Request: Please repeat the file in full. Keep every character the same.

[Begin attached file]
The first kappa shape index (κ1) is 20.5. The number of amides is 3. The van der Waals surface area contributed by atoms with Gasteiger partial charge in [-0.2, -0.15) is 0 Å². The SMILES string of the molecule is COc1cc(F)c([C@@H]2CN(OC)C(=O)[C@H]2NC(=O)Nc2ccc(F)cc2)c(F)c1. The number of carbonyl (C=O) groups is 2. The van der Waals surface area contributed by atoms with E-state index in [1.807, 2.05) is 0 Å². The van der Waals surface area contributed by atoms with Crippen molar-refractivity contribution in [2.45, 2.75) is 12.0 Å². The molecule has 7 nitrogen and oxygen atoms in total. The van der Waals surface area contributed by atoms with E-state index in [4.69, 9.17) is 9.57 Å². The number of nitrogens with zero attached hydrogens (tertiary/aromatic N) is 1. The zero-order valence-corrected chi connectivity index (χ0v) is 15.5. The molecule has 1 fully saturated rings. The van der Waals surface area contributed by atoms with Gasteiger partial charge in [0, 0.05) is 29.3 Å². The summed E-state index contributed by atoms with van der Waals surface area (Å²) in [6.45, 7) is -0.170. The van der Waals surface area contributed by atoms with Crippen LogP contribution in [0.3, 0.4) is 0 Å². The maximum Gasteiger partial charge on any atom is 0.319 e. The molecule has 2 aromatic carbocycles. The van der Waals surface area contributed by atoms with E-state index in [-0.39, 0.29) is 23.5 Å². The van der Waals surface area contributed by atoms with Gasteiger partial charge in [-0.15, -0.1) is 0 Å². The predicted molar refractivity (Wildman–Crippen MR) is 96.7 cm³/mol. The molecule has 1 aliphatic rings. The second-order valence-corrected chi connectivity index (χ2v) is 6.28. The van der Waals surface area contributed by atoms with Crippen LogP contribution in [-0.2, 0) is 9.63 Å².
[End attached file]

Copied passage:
The first kappa shape index (κ1) is 20.5. The number of amides is 3. The van der Waals surface area contributed by atoms with Gasteiger partial charge in [-0.2, -0.15) is 0 Å². The SMILES string of the molecule is COc1cc(F)c([C@@H]2CN(OC)C(=O)[C@H]2NC(=O)Nc2ccc(F)cc2)c(F)c1. The number of carbonyl (C=O) groups is 2. The van der Waals surface area contributed by atoms with E-state index in [1.807, 2.05) is 0 Å². The van der Waals surface area contributed by atoms with Crippen molar-refractivity contribution in [2.45, 2.75) is 12.0 Å². The molecule has 7 nitrogen and oxygen atoms in total. The van der Waals surface area contributed by atoms with E-state index in [4.69, 9.17) is 9.57 Å². The number of nitrogens with zero attached hydrogens (tertiary/aromatic N) is 1. The zero-order valence-corrected chi connectivity index (χ0v) is 15.5. The molecule has 1 fully saturated rings. The van der Waals surface area contributed by atoms with Gasteiger partial charge in [0, 0.05) is 29.3 Å². The summed E-state index contributed by atoms with van der Waals surface area (Å²) in [6.45, 7) is -0.170. The van der Waals surface area contributed by atoms with Crippen LogP contribution in [0.3, 0.4) is 0 Å². The maximum Gasteiger partial charge on any atom is 0.319 e. The molecule has 2 aromatic carbocycles. The van der Waals surface area contributed by atoms with E-state index in [-0.39, 0.29) is 23.5 Å². The van der Waals surface area contributed by atoms with Gasteiger partial charge in [-0.15, -0.1) is 0 Å². The predicted molar refractivity (Wildman–Crippen MR) is 96.7 cm³/mol. The molecule has 1 aliphatic rings. The second-order valence-corrected chi connectivity index (χ2v) is 6.28. The van der Waals surface area contributed by atoms with Crippen LogP contribution in [-0.2, 0) is 9.63 Å².